Prince Raney Rivers is pastor of the Cary First United Church of Christ in Cary, North Carolina.
This article appeared in The Christian Century, May 22-29, 2002, p. 16. Copyright by The Christian Century Foundation; used by permission. Current articles and subscription information can be found at www.christiancentury.org. This material was prepared for Religion Online by Ted and Winnie Brock.
Abram’s life was devoid of purpose or passion until he heard the word from the Lord. He needed this call to help him separate from his past and embrace God’s future for his life. He followed that voice to a place he had never seen before.
Maybe it was time for Abram to move on. After all, he and his wife Sarai had been living in Ur for many years. Abram’s father had died, and Abram had lost his brother Haran to an untimely death. Moving on might do both him and Sarai some good. Yet we all know that in the wake of crises like these, moving on is sometimes difficult. Nostalgia can be paralyzing.
What was Abram thinking when he heard "Go from your country and your kindred and your father’s house to the land I will show you. . ."? He was living in his father’s country among his extended family. But his life was devoid of purpose or passion until he heard this word from the Lord. He needed this call to help him separate from his past and embrace God’s future for his life.
The issue at stake for Abram and for us is the issue of "calling." Often we are encouraged to make choices that result in the highest financial return or the most personal gain. Dennis Campbell, former dean of Duke University Divinity School, suggests that we must examine the vocation of ordained ministry more closely. The dominant concern of many young people today is finding a job that provides high pay, security and "no risk." The ministry doesn’t fit these critieria.
In Who Will Go for Us?, Campbell tells of an undergraduate who talked with Campbell about problems he was having with his father. The father had a very specific plan for his son -- college, a corporate training program, an MBA, and finally a career in corporate finance. But the son was not interested. He had recently worked with children at risk as part of a church-sponsored summer program. Mature and socially adept, he learned that he was effective in public speaking, community organizing and human relations. He wanted to spend his life addressing society’s urban problems. The result was serious conflict. As the son said to Campbell, "My father has one definition of success: making a ton of money and being totally independent."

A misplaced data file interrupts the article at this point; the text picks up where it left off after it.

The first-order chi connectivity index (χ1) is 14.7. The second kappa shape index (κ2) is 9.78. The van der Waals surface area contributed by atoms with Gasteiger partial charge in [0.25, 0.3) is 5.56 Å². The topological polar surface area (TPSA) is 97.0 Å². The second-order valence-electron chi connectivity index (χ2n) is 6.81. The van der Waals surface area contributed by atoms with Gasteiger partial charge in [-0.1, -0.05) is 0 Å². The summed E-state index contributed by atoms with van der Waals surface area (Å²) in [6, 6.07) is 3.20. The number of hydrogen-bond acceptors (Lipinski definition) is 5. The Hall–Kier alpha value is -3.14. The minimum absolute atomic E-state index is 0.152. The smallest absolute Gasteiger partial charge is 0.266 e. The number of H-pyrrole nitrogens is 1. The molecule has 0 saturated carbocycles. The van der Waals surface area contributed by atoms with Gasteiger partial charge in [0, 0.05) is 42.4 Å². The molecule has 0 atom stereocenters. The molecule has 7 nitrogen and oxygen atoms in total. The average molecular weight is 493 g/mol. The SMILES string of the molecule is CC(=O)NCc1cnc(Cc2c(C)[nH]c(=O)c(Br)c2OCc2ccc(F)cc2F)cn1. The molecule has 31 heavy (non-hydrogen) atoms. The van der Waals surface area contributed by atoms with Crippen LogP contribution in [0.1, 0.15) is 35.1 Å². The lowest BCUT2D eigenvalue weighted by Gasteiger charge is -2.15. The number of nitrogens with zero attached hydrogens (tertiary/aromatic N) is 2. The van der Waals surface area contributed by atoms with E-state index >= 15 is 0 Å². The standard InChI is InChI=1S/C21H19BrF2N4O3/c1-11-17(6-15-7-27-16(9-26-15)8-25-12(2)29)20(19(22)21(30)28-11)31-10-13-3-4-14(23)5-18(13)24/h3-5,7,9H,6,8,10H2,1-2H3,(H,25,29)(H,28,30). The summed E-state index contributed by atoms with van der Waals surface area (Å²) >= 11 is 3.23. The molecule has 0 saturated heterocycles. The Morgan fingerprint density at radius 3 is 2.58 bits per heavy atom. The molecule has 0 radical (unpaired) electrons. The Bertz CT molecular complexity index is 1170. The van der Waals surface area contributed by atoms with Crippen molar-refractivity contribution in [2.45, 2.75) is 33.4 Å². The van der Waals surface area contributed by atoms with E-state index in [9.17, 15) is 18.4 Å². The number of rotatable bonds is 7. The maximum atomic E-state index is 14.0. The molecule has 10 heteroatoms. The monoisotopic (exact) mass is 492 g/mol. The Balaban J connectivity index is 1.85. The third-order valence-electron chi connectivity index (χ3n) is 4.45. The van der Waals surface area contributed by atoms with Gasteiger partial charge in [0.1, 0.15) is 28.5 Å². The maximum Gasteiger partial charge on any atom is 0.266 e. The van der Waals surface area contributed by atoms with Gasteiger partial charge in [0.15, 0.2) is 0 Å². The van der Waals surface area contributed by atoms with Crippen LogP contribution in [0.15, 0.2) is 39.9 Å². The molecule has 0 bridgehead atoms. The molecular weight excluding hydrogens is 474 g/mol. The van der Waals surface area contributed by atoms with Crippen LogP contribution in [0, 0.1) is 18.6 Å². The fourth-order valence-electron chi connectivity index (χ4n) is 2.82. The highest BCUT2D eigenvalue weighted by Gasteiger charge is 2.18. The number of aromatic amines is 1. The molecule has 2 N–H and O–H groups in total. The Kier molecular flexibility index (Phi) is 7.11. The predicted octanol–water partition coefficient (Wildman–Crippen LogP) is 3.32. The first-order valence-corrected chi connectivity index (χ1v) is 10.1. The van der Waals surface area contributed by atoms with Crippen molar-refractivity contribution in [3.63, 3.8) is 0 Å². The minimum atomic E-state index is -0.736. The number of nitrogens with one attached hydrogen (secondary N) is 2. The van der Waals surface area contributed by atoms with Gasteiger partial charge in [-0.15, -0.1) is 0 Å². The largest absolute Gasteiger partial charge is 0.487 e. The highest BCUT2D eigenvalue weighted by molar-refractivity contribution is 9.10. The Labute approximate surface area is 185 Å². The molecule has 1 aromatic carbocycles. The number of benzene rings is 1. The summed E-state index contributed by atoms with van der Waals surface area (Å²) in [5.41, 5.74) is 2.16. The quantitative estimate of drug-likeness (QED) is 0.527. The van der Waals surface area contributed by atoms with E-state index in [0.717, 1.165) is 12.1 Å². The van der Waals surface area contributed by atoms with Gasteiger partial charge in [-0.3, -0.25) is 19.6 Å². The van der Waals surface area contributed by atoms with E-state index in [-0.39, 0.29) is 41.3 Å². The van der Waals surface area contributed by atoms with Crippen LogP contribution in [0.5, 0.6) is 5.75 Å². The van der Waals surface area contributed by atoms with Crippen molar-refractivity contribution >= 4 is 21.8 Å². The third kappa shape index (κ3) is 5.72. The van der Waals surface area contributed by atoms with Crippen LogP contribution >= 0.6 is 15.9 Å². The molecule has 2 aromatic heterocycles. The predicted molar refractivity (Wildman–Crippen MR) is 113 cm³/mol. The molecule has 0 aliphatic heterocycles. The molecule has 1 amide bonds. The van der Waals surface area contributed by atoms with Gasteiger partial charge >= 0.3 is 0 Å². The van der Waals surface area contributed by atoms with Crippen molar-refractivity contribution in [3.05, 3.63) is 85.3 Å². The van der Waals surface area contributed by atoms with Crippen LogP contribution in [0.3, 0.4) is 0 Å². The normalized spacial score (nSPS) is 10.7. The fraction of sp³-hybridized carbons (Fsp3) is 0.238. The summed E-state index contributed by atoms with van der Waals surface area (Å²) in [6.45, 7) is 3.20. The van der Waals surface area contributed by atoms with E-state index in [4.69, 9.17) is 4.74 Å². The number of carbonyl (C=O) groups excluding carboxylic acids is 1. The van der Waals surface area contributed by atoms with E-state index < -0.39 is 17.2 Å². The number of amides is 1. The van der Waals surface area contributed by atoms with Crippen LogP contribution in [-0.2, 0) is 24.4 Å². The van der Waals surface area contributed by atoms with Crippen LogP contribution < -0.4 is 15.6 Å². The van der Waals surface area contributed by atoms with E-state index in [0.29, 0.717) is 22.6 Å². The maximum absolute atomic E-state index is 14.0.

A college chaplain told Campbell that she rarely gets calls from parents upset about how their children are doing in school, either academically or socially. But parents will call about a child’s religious commitments, especially commitments that may involve mission opportunities. Parents can accept their child’s religious involvement -- as long as that child is not allowing his or her life to be influenced by a sense of calling.
In order to live out the truth of our calling, God challenges us to listen to one voice -- a voice that brings challenge and comfort. Sometimes the voice says "leave" and at other times the same voice says, "I will never leave you nor forsake you." What was Abram thinking when he heard the voice? Go to a land he had never seen and follow a voice that seemed to know him better than he knew himself? Or stay in Ur and put down roots?
If we are to live out our lives with authenticity and sincerity, we should examine the calling of Abram. As heirs of this Chaldean pilgrim, we must know that our lives are not so much about choosing as they are about being called. But this kind of thinking runs contrary to cultural norms. We are so accustomed to charting our own course and making our own way that yielding our lives to God brings genuine struggle. Yet the consequences of not engaging the struggle can also be devastating. Ask the young woman who married the "right man." Or the man who pursued the "perfect career." In many cases you will find that although they made all the right choices (the lucrative career, the dashing or beautiful spouse, etc.), their lives are still empty because they have no purpose and no guide greater than themselves.
Abram left Ur because he was called by God. His life, like our lives, was devoid of purpose or passion until he heard the voice of the Lord. The New Testament praises Abram’s faith because Abram accepted the challenge of living in obedience to God. For 21st-century Christians, there are so many voices competing for our loyalty and obedience that we must retune our ears daily to the One who is calling our name. Oprah’s voice reaches 20 million viewers daily. When she speaks, people buy books. Magazines in the check-out line at the grocery store clamor for our attention with the cacophonous voices of "experts" who will fix our relationships, mend our brokenness and supercharge our self-images. Politicians promise legal panaceas for society’s problème de jour. But we, members of the body of Christ, are not to take our cues from them.
Instead, we must listen and respond to the only voice that can redeem us. God will visit us where we are. This is both exciting and terrifying. It reminds me of the roller coasters I enjoyed in my adolescence. I would eagerly wait in line, but once I sat down in the car and felt the pressure of the lap bars being lowered over my shoulders, an uneasiness in the pit of my stomach reminded me that I was in for the ride of my life.
Abram heard the voice of the Lord and followed that voice to a place he had never seen before. He accepted God’s gracious call even though he did not have all the details in the beginning of the journey. When he packed up his family and departed from Ur he took his first steps on the journey of redemption. Whether he knew it or not, he was in for the ride of his life.